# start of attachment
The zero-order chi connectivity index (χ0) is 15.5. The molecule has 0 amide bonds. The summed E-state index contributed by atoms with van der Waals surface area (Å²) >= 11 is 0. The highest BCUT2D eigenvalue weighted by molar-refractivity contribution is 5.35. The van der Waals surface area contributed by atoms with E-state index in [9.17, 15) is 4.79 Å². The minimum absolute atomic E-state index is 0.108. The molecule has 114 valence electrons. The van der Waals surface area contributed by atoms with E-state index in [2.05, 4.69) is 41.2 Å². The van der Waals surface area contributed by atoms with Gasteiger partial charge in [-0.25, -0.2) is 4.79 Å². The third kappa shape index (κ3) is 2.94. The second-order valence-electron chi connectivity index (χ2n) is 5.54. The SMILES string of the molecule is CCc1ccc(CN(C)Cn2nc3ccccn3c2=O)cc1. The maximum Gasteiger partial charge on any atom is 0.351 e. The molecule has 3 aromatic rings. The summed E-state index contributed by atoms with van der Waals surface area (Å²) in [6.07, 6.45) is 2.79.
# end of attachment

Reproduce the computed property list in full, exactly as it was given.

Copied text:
The zero-order chi connectivity index (χ0) is 15.5. The molecule has 0 amide bonds. The summed E-state index contributed by atoms with van der Waals surface area (Å²) >= 11 is 0. The highest BCUT2D eigenvalue weighted by molar-refractivity contribution is 5.35. The van der Waals surface area contributed by atoms with E-state index in [9.17, 15) is 4.79 Å². The minimum absolute atomic E-state index is 0.108. The molecule has 114 valence electrons. The van der Waals surface area contributed by atoms with E-state index in [2.05, 4.69) is 41.2 Å². The van der Waals surface area contributed by atoms with Gasteiger partial charge in [-0.25, -0.2) is 4.79 Å². The third kappa shape index (κ3) is 2.94. The second-order valence-electron chi connectivity index (χ2n) is 5.54. The SMILES string of the molecule is CCc1ccc(CN(C)Cn2nc3ccccn3c2=O)cc1. The maximum Gasteiger partial charge on any atom is 0.351 e. The molecule has 3 aromatic rings. The summed E-state index contributed by atoms with van der Waals surface area (Å²) in [6.07, 6.45) is 2.79.